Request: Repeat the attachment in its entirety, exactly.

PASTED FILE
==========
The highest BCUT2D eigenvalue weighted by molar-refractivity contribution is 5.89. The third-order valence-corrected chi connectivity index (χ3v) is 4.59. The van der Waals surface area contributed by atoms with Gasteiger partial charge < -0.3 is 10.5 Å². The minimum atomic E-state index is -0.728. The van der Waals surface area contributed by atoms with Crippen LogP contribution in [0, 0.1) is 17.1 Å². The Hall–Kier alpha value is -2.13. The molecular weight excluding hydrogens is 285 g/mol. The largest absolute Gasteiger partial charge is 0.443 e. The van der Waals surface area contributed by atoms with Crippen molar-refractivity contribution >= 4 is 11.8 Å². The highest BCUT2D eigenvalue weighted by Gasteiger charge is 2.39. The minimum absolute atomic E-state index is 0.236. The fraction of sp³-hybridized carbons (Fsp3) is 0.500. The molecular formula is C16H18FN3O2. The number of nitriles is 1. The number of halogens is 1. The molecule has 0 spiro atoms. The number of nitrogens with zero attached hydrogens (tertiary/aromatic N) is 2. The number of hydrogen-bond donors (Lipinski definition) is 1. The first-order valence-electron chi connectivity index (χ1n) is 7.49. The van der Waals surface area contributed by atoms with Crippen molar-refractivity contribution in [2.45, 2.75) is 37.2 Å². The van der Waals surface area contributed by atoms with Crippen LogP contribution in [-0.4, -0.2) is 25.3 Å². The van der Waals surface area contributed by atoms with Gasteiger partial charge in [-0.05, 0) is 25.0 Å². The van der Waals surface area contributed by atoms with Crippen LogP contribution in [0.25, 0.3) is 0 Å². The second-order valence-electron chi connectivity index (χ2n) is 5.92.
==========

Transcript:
The highest BCUT2D eigenvalue weighted by molar-refractivity contribution is 5.89. The third-order valence-corrected chi connectivity index (χ3v) is 4.59. The van der Waals surface area contributed by atoms with Gasteiger partial charge < -0.3 is 10.5 Å². The minimum atomic E-state index is -0.728. The van der Waals surface area contributed by atoms with Crippen LogP contribution in [0, 0.1) is 17.1 Å². The Hall–Kier alpha value is -2.13. The molecular weight excluding hydrogens is 285 g/mol. The largest absolute Gasteiger partial charge is 0.443 e. The van der Waals surface area contributed by atoms with Crippen molar-refractivity contribution >= 4 is 11.8 Å². The highest BCUT2D eigenvalue weighted by Gasteiger charge is 2.39. The minimum absolute atomic E-state index is 0.236. The fraction of sp³-hybridized carbons (Fsp3) is 0.500. The molecular formula is C16H18FN3O2. The number of nitriles is 1. The number of halogens is 1. The molecule has 0 spiro atoms. The number of nitrogens with zero attached hydrogens (tertiary/aromatic N) is 2. The number of hydrogen-bond donors (Lipinski definition) is 1. The first-order valence-electron chi connectivity index (χ1n) is 7.49. The van der Waals surface area contributed by atoms with Crippen molar-refractivity contribution in [2.45, 2.75) is 37.2 Å². The van der Waals surface area contributed by atoms with Crippen LogP contribution in [-0.4, -0.2) is 25.3 Å². The van der Waals surface area contributed by atoms with Gasteiger partial charge in [-0.05, 0) is 25.0 Å². The van der Waals surface area contributed by atoms with Crippen LogP contribution in [0.25, 0.3) is 0 Å². The second-order valence-electron chi connectivity index (χ2n) is 5.92.